Making Sense of Cancer Recurrence and How to Manage the Fear of It

At Rocky Mountain Cancer Centers, we know that hearing the words “cancer free” is an incredibly pivotal moment for cancer survivors. While this is certainly a victory, it’s not a guarantee that you’ll be cancer free forever. Because of this, it’s understandable that you may feel anxious amidst the excitement. 

A Cancer Survivor’s Big Question: What if It Comes Back?

According to a research paper published in the Oncology Journal, “fear of cancer recurrence is prevalent, distressing, and long-lasting, and can negatively impact patients’ quality of life, use of health services, and adherence to follow-up.” In other words, cancer survivors have a genuine fear of cancer recurrence. The study continues by saying that those who have no support system could lead to ongoing fear— even among cancer survivors who have low risk of the cancer returning. 

Practical Tips for Managing Fear of Cancer Recurrence

Of course, turning off those anxious thoughts is often easier said than done. However, there’s good news: there are some practical strategies for managing fear of cancer recurrence— many of which resemble strategies for managing other common fears such as losing your job, being a victim of a random crime, or having an intruder break in while you’re sleeping.

As with these other situations, there are two main ways you can try to manage that fear. The first is to do all that you can to minimize the chances of your fear becoming reality. And the second is to train your brain not to obsess over uncertainties that are out of your control.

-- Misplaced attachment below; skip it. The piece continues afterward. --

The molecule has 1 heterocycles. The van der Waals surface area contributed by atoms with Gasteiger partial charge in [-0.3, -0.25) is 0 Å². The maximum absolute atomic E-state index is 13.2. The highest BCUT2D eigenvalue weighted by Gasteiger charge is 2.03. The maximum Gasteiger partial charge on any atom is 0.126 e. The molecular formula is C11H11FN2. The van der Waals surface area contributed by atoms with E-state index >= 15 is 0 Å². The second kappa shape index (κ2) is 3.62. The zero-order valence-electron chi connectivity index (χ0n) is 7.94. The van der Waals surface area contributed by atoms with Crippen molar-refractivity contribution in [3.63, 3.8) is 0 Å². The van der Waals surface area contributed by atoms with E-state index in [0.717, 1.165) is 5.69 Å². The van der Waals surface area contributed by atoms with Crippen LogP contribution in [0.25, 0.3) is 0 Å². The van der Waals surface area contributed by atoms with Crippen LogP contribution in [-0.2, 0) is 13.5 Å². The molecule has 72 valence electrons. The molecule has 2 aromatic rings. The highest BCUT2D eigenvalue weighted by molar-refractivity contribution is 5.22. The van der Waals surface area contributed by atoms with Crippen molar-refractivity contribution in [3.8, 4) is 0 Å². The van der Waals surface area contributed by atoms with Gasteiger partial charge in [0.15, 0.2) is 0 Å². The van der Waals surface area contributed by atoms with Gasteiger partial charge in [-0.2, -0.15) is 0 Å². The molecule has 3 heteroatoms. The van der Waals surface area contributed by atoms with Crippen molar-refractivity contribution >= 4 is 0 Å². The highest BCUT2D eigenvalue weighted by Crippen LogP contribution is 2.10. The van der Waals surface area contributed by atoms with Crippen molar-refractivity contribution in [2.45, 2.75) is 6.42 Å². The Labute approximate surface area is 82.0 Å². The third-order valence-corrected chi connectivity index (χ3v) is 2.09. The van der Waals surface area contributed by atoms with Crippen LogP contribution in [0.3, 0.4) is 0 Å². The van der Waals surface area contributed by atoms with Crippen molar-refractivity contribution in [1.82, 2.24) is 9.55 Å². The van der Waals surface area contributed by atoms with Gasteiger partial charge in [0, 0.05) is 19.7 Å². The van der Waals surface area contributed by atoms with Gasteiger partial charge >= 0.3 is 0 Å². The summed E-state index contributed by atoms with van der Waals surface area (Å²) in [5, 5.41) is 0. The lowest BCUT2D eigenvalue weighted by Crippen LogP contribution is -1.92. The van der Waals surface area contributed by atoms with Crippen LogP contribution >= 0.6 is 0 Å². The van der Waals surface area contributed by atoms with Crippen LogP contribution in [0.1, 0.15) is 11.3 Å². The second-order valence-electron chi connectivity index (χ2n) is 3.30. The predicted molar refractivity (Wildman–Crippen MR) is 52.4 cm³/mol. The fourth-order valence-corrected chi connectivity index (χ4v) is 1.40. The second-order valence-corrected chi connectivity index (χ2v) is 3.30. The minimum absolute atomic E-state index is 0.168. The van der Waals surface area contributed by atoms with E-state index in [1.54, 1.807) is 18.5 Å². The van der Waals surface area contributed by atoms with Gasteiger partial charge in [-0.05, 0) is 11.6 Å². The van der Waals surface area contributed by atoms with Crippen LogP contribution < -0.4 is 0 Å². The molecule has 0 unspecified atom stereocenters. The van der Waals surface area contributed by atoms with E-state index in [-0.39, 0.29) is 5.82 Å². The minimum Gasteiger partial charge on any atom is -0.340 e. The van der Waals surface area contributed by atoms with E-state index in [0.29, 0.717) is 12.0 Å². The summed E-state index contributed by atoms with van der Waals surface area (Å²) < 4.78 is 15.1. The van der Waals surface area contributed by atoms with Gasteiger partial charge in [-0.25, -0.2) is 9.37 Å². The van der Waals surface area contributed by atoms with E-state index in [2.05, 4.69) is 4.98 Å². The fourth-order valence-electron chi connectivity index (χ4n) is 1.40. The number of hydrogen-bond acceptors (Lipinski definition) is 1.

When it comes to cancer, an important part of taking control of your fear of recurrence is to remain diligent about regular post-cancer checkups and screenings. Additionally, it’s wise to heed your oncologist’s instructions regarding diet, exercise, medication, etc. According to an American Cancer Society report on cancer treatment and survivorship:

  • Using tobacco after cancer treatment increases the risk of cancer recurrence
  • Maintaining an exercise regimen after treatment reduces the risks of cancer recurrence and increases overall survival rates
  • Being overweight or obese after treatment can reduce your chance of long-term survival 

The more you strive to prevent recurrence, the easier it will become to relax a little bit. 

Letting go of what’s out of your control, on the other hand, is usually much harder to do. If you do find this to be a struggle, consider talking with someone about it— a therapist, a cancer survivor support group member, a clergy person, or your oncologist. Sometimes, all it takes is a safe place to talk to help you cope with fear of cancer recurrence. The more you can get off your chest, the easier it can be to divert your focus in the direction of moving forward with your life.  

Remember, even the best of intentions doesn’t guarantee that the cancer won’t recur. Still, it’s important to hold onto hope! Work towards directing your thoughts elsewhere, keeping in mind that living in fear of recurrence means you’re robbing yourself of precious cancer-free moments you can and should be enjoying! 

Again, we urge you to avoid struggling with this worry on your own. Seek out someone who can help. For many survivors, it can be incredibly helpful to discuss their concerns and fears with others, especially other cancer survivors.